On the Brooklyn Fans: “They boo you one minute and then cheer for you the next. ‘You’re bums, but you’re our bums,’ they used to say. I got to know some of them, including Hilda with the cowbell. She was quite a character. The fans were really close to the players and people would yell out stuff that was funny and witty. Now the fans just yell obscenities and anyone can do that. The Brooklyn fans were a lot of fun and I loved playing in front of them.”
On Collisions at the Plate: “We had Carl Furillo playing in right field for the Dodgers and he had a canon for an arm and we were playing the Cardinals one day. I was catching and Enos Slaughter was the runner on third base with one out and the batter hit a fly ball to Furillo and he got it to me on one bounce—a perfect throw. Slaughter was right on top of me, so I had no time to think. He plowed right into me and knocked me back almost to the wall. My mask went flying in one direction and my shin guards went the other way. But, the umpire followed me as I flew through the air, and when I landed he saw I had the ball in my bare hand and he called Slaughter out. I never kept the ball in my glove in those situations, because I knew the runner would try to knock it out of there, so I always tried to keep it in my bare hand.”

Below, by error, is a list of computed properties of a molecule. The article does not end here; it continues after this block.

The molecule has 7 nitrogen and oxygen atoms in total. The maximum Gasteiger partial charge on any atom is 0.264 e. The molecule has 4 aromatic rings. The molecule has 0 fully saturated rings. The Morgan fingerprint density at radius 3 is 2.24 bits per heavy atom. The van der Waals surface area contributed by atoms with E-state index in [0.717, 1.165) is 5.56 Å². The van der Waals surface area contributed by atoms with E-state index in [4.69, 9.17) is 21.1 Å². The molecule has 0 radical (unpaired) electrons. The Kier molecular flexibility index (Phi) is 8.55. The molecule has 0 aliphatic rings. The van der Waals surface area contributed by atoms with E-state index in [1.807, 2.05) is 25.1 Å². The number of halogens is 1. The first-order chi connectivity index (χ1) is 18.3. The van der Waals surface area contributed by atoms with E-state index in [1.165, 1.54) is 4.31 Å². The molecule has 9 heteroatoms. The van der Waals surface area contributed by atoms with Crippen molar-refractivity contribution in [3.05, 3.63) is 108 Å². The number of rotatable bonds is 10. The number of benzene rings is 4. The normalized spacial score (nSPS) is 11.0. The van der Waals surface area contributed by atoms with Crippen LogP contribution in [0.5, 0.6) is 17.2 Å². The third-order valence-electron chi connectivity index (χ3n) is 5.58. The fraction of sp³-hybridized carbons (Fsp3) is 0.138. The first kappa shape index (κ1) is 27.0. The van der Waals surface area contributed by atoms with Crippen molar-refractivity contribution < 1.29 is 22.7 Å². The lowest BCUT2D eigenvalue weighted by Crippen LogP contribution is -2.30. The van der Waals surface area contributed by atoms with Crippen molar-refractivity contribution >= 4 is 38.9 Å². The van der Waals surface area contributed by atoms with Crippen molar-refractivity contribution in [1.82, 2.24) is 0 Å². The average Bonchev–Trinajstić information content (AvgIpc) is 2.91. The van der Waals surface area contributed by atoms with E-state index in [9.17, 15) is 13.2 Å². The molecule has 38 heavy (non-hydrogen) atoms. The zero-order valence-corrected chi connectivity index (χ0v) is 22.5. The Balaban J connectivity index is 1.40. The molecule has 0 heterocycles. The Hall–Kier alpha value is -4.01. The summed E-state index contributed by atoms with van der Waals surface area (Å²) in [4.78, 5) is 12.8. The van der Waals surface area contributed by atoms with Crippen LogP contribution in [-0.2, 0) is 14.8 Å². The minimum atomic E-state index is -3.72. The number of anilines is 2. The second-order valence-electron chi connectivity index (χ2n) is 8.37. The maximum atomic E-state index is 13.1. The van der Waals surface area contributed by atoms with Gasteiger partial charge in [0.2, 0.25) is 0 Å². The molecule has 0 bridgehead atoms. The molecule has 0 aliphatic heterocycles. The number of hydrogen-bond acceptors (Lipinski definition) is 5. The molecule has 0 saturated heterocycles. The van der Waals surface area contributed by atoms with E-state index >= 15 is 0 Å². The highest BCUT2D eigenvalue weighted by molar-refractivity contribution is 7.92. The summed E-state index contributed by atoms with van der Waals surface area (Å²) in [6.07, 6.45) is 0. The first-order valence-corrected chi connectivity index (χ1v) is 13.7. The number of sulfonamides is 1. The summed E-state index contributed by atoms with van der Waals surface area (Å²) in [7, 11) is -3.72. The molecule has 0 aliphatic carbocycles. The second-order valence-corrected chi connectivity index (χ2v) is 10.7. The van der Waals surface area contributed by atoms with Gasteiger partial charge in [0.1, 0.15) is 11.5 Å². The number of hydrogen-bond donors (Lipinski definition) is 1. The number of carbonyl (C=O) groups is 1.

1942: Meet Us in St. Louis The St. Louis Cardinals benefit from their vast farm system to become the baseball's first wartime champion.
The 1940s Page: Of Rations and Spoils The return to a healthy economy and the breaking of the color barrier helps baseball reach an explosive new level of popularity—but not before enduring with America the hardship and sacrifice of World War II.